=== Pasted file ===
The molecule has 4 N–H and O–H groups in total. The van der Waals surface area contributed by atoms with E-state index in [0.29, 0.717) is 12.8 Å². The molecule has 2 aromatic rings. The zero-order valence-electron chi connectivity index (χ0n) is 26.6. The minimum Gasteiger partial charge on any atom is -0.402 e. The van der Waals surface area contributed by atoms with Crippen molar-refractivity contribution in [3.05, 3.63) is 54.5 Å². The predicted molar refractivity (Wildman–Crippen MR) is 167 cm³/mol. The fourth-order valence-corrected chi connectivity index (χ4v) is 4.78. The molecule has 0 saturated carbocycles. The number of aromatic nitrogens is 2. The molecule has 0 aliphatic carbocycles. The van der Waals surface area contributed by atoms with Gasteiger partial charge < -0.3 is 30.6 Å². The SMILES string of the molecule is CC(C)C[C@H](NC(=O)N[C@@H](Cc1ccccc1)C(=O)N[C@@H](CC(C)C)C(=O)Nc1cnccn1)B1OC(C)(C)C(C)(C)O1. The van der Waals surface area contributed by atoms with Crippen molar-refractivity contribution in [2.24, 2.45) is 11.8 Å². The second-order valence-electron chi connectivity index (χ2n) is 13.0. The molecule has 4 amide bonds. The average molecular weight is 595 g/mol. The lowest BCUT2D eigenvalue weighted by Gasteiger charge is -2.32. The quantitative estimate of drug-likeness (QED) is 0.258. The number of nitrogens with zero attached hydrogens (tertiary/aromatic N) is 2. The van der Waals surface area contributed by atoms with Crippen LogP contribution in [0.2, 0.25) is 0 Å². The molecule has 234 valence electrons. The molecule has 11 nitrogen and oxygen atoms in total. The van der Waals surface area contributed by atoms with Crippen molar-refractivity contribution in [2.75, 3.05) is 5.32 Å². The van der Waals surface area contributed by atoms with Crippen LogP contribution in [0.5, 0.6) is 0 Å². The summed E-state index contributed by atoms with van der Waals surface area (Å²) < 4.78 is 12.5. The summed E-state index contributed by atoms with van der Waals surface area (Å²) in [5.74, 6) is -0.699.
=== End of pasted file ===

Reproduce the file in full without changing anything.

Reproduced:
The molecule has 4 N–H and O–H groups in total. The van der Waals surface area contributed by atoms with E-state index in [0.29, 0.717) is 12.8 Å². The molecule has 2 aromatic rings. The zero-order valence-electron chi connectivity index (χ0n) is 26.6. The minimum Gasteiger partial charge on any atom is -0.402 e. The van der Waals surface area contributed by atoms with Crippen molar-refractivity contribution in [3.05, 3.63) is 54.5 Å². The predicted molar refractivity (Wildman–Crippen MR) is 167 cm³/mol. The fourth-order valence-corrected chi connectivity index (χ4v) is 4.78. The molecule has 0 saturated carbocycles. The number of aromatic nitrogens is 2. The molecule has 0 aliphatic carbocycles. The van der Waals surface area contributed by atoms with Gasteiger partial charge < -0.3 is 30.6 Å². The SMILES string of the molecule is CC(C)C[C@H](NC(=O)N[C@@H](Cc1ccccc1)C(=O)N[C@@H](CC(C)C)C(=O)Nc1cnccn1)B1OC(C)(C)C(C)(C)O1. The van der Waals surface area contributed by atoms with Crippen molar-refractivity contribution in [2.24, 2.45) is 11.8 Å². The second-order valence-electron chi connectivity index (χ2n) is 13.0. The molecule has 4 amide bonds. The average molecular weight is 595 g/mol. The lowest BCUT2D eigenvalue weighted by Gasteiger charge is -2.32. The quantitative estimate of drug-likeness (QED) is 0.258. The number of nitrogens with zero attached hydrogens (tertiary/aromatic N) is 2. The van der Waals surface area contributed by atoms with Crippen LogP contribution in [0.2, 0.25) is 0 Å². The molecule has 234 valence electrons. The molecule has 11 nitrogen and oxygen atoms in total. The van der Waals surface area contributed by atoms with Crippen molar-refractivity contribution in [2.75, 3.05) is 5.32 Å². The van der Waals surface area contributed by atoms with Crippen LogP contribution in [0.5, 0.6) is 0 Å². The summed E-state index contributed by atoms with van der Waals surface area (Å²) < 4.78 is 12.5. The summed E-state index contributed by atoms with van der Waals surface area (Å²) in [5.74, 6) is -0.699.